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The Editorial Board: State needs to modify punishing policy on nursing home visits

The Editorial Board: State needs to modify punishing policy on nursing home visits

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McAuley Residence (copy)

Carl Brant, and his wife, Vanise, of Aberdeen, N.C., visit from outside with his mother, Dutchie Brant, a rehabilitation patient at McAuley Residence nursing home in Town of Tonawanda, on Wednesday, Aug. 12.

People older than 65 who live in nursing homes have paid a double penalty during the novel coronavirus pandemic. Their age makes them statistically the most vulnerable to the ravages of Covid-19, and the necessity of keeping visitors away has made their lives more isolated, which carries health risks of its own.

The state Health Department began in mid-July allowing visitors back into nursing homes, with restrictions intended to minimize risk. That approach is understandable. An estimated 40% of deaths due to Covid-19 nationwide were people living in nursing homes. In New York, more than 6,400 nursing home residents passed away, a figure that does not include those who died while in hospitals.

But the rules for allowing visitors back into the facilities, as detailed in a Buffalo News story last week, should be reassessed. New York should listen to the outcry from friends and relatives of long-term care residents and explore how to reasonably modify its restrictions while minimizing risk.

The state rule requires that if a staff member or resident tests positive for Covid-19, a nursing home must ban visitors for 28 days. That means even a visit conducted outdoors, with everyone wearing masks, and the guests filling out a health questionnaire and passing a temperature check, would be forbidden until the 28 days were up because one person in the facility already had Covid-19.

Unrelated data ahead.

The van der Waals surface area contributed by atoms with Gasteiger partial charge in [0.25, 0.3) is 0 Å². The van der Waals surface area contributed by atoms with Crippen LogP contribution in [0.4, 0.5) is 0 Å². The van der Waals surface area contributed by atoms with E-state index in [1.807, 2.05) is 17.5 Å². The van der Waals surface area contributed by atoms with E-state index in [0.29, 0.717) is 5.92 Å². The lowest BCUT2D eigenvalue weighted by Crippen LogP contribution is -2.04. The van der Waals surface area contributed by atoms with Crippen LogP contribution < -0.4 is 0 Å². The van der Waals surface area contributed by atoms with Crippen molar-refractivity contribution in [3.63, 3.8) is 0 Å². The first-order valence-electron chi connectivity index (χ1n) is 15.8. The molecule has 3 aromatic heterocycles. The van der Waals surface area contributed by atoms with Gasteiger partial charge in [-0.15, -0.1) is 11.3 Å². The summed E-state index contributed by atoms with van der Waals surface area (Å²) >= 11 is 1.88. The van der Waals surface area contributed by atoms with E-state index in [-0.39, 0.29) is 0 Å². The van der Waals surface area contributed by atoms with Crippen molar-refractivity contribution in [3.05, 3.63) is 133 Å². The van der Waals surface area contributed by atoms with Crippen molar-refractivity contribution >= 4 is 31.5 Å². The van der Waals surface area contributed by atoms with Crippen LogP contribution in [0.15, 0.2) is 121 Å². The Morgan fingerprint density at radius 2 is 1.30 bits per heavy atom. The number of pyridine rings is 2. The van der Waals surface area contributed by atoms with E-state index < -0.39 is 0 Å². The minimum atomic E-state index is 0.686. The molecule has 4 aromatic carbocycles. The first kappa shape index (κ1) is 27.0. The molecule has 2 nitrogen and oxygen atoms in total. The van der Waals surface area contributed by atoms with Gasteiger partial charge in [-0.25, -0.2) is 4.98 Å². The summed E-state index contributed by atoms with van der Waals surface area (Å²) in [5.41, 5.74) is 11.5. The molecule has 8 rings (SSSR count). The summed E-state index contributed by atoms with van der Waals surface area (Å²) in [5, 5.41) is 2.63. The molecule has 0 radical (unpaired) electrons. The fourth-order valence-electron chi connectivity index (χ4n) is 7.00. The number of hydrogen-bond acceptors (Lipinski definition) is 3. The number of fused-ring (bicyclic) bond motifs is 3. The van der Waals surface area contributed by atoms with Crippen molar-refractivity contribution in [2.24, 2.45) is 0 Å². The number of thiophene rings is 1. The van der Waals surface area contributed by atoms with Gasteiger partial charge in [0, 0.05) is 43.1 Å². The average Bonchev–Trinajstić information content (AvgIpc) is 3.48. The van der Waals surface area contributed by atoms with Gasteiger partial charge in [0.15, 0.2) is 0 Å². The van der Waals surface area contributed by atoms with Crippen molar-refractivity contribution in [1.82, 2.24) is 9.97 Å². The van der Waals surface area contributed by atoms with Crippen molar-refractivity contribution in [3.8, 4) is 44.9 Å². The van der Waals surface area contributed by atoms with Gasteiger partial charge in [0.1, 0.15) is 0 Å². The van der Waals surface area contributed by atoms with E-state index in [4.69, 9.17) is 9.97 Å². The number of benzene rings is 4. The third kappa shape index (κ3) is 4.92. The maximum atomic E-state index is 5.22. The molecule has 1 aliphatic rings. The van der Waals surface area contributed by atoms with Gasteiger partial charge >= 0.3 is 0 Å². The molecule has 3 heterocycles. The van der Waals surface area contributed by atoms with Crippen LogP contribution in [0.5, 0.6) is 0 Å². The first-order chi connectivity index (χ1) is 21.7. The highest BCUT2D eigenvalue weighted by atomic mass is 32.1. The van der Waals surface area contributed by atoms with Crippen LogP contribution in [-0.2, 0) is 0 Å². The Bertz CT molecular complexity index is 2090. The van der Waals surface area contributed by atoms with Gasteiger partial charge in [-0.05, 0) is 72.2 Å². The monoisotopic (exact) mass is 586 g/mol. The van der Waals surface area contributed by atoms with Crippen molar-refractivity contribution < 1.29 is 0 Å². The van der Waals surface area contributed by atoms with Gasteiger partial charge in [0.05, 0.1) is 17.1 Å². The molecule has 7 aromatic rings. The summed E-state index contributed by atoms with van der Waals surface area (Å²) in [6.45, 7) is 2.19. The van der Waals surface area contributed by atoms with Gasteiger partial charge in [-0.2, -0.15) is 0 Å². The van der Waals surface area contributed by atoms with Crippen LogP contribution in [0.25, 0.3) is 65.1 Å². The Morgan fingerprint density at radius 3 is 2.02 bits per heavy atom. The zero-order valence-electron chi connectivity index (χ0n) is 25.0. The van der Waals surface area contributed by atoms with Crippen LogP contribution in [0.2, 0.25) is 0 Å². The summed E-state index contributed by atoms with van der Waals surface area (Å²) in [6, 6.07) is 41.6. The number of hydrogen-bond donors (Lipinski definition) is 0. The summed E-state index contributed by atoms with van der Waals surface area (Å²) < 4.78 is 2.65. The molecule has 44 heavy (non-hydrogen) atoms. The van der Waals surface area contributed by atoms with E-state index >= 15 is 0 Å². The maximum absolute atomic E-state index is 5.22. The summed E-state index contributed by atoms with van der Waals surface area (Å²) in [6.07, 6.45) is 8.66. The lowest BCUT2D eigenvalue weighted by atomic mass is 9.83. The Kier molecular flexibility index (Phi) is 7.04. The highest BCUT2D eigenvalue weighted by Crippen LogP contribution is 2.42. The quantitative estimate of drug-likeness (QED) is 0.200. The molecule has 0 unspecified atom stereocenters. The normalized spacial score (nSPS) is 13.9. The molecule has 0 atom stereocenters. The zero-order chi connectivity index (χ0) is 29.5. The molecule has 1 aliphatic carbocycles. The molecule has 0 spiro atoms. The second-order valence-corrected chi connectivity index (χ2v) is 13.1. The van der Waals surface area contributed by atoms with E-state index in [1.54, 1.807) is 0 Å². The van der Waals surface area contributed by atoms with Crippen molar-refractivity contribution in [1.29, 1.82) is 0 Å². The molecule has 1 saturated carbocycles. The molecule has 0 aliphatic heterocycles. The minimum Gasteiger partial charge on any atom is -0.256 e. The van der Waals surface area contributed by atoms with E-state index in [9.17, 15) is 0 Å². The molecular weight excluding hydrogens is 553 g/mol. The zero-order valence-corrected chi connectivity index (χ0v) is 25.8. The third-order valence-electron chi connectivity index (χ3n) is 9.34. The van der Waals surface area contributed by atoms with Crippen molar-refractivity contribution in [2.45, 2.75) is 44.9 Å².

That approach is tough for healthy visitors and their relatives in care facilities who are desperate for some family contact. The News’ story highlighted approaches used elsewhere. In Minnesota, nursing home residents can designate caregivers who go through a health screening at each visit and wear personal protective equipment. In Indiana, outdoor visits are allowed and indoor visits if no residents have contracted Covid-19 in the last 14 days.

No change is risk-free, but allowing outdoor visits, with everyone appropriately masked, distanced and screened for Covid-19, would be a step forward while minimizing risk. The movement of air outside disperses the respiratory droplets through which Covid-19 typically spreads.

Elderly people who are isolated are at greater risk of dementia, heart attacks and strokes, with increased mortality rates. A recent article in the journal Jamda said “the prevalence of severe loneliness among older people living in care homes is at least double that of community-dwelling populations.”

The restrictions placed on nursing homes back in March, as the Covid-19 infection rate was quickly climbing, were reasonable and necessary. Lives were saved. But the quality of life for many long-term care residents suffered. Many homes had to cancel group activities and communal dining. Isolation is particularly hard on residents who have Alzheimer’s disease or other forms of dementia. It also puts a strain on family members who can’t be in the facility to check if their memory-impaired parent is getting proper care.

New York State stands out as a national model for controlling the spread of the virus. Its safety-first approach is what is allowing parts of the economy to come back to life. Other states have taken a different path and have seen Covid-19 infections surge. No one is suggesting we throw out the rulebook for nursing homes, but loosening the reins on visitation rules can be done prudently. Other states are showing the way.

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